Google has pledged to ameliorate its web app review process after being fooled by some attackers. A group of phishers used Google’s web platform and published an app named Google Docs. The app camouflaged as Google Doc appeared as the authentic Goggle app. Many users used the apps thinking it to be Google’s products. Google had to find out the culprits and block the applications after a tedious search of three hours. Google finally blacklisted the duped app and sent out warning and updates to all its users via Gmail.
Google now has officially released a statement that they are working hard in replenishment of the web app review process. The Mountain View giant is also looking into the approach with regards to the publishing process for web apps that request user data.
Google said that its API’s user data policy states that “apps must not mislead users” and that their names “should be unique to [the] application and should not copy others”. But despite the regulations, the process of enforcing this policy have been failure. There was lackluster in implementation which has been proved from time to time with every mishap that occurred with Google. Now to fix the growing menace, Google is updating its web app publishing process, its risk assessment systems, as well as the user-facing consent page for apps. The change will not affect the user side. A normal user will not notice any change but the change is inevitable for developers. The new set of rules and regulations should be abided by the developers while publishing their web apps.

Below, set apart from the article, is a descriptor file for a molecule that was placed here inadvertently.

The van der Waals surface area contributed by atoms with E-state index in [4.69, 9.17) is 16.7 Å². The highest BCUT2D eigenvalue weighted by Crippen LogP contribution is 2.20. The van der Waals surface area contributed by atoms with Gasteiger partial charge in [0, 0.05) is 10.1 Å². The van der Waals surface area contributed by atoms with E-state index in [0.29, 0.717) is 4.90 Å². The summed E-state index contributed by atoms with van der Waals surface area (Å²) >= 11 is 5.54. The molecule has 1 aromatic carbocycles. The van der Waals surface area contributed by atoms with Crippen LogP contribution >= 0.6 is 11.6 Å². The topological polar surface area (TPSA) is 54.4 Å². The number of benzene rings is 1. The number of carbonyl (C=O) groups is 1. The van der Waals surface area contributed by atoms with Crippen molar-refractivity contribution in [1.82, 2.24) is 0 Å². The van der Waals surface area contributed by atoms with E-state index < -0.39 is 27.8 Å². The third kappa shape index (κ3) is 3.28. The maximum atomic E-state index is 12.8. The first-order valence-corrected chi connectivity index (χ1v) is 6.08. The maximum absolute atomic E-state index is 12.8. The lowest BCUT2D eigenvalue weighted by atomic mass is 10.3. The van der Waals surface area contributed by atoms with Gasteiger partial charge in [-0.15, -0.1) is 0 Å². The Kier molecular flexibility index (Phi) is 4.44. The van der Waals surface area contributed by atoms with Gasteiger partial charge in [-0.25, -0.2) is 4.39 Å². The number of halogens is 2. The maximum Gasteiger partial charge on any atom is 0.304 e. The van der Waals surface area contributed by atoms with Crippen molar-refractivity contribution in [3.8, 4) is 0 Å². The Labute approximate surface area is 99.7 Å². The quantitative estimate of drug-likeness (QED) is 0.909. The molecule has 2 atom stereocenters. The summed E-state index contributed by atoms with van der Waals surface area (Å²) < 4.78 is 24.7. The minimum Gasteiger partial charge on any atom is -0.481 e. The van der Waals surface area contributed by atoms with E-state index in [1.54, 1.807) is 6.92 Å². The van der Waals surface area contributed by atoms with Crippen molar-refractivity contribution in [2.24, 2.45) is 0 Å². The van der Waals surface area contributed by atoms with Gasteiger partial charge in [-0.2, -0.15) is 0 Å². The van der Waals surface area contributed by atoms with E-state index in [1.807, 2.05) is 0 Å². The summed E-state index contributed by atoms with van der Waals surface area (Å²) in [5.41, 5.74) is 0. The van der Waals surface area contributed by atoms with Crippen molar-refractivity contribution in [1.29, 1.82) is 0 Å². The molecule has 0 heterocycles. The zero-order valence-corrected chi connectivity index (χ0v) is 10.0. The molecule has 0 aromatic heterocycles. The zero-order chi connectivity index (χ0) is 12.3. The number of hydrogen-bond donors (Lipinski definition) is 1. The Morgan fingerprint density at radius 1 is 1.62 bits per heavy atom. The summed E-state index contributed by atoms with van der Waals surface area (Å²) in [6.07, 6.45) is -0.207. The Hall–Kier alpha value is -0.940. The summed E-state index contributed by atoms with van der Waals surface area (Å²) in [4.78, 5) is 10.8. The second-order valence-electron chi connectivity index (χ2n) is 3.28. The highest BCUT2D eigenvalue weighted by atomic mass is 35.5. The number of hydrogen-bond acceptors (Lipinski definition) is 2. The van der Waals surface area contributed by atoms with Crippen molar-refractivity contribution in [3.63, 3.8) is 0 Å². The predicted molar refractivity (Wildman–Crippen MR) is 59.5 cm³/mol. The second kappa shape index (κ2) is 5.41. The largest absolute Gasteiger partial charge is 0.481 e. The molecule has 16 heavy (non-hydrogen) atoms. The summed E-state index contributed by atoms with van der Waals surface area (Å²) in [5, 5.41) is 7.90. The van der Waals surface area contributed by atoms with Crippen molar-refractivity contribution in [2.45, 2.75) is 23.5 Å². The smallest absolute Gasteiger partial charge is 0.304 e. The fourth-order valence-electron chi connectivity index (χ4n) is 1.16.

For example, now some web apps might even require a manual review by Google before publishing publicly. Developers will also have to manually request review during an app’s testing phase, and wait for about a week until Google acknowledges. The new set of changes are surely going to prevent such phishing attacks.